The April 6, 2004, issue of the Proceedings of the National Academy of Sciences (PNAS) features nearly 20 articles by some of tomorrow's scientific mapmakers. Representing the computer, information and cognitive sciences, mathematics, geography, psychology and other fields, these researchers present attempts to create maps of science from the ever-growing and constantly evolving ocean of digital data.
"Science is specializing at high speed, which leads to increasing fragmentation and reinvention," said Katy Brner of Indiana University. "Maps of publication databases or other data sources can help show how scientists and scientific results are interconnected."
College students might use such maps to see how well a syllabus covers a field's major topics, while companies could map out plans for targeting their investments. Funding agencies could keep an eye on research frontiers or forecast how funding decisions might affect a discipline. An online version could provide an effective interface to major databases.
"Ultimately, I'd like to see a map of science in schools, as common as the political world map," Brner said. "'Continents' would represent the diverse areas of science, and closely related areas would reside on the same continent. Teachers might say, 'Let's look at the new research frontier in sector F5.' Students could say, 'My mom works over there.'"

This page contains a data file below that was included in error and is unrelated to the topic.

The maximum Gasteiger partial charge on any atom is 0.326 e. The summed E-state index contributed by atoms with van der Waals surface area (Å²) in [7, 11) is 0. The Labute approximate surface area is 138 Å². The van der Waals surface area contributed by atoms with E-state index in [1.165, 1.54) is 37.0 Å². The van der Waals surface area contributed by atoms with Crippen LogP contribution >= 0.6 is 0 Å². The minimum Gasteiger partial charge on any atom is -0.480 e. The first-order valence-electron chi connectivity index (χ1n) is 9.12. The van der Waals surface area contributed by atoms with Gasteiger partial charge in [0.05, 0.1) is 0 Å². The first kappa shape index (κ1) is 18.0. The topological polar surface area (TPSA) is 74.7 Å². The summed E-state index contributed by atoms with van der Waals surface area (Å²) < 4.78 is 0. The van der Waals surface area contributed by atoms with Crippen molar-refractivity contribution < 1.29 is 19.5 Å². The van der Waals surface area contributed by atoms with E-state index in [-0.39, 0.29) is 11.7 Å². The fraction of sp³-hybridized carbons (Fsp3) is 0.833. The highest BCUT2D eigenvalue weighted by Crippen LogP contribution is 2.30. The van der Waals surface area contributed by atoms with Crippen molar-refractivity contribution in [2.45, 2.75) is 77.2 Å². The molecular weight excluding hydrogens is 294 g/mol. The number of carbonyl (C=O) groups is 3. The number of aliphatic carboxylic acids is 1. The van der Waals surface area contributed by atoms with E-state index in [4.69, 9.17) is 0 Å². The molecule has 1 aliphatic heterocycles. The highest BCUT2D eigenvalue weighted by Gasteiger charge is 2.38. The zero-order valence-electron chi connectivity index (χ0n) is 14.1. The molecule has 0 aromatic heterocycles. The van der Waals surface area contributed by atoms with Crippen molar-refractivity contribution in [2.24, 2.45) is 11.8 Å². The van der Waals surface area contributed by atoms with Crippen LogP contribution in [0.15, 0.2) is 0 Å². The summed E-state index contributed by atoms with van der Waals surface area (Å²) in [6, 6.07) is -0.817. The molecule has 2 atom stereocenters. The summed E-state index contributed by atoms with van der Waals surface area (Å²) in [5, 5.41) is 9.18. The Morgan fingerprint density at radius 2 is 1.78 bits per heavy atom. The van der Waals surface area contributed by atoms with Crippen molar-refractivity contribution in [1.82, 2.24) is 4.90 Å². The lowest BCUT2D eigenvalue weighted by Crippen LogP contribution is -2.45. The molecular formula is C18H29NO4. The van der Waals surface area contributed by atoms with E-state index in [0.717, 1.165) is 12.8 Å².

The results featured in PNAS were originally presented at the May 2003 Arthur M. Sackler Colloquium on Mapping Knowledge Domains, sponsored by the National Academy of Sciences. Organized by Richard Shiffrin and Brner of Indiana University, the colloquium addressed the task of extracting meaningful and relevant information from largely unorganized data collections.
"Creating a map for all of science will require large-scale cyberinfrastructure," Brner said. "The endeavor will involve terabytes of data-publications, patents, grants and other databases-scalable software and large amounts of number-crunching power. Such computational effort is common in physics or biology but not in the social sciences. However, maps of science will benefit every field."
The research in the following papers in the April 6 issue of PNAS was supported in whole or in part by awards from the National Science Foundation.
Information about the Mapping Knowledge Domains colloquium is available at: http://vw.indiana.edu/sackler03/
"Scientists seek 'map of science'"
BBC News online
Posted April 09, 2004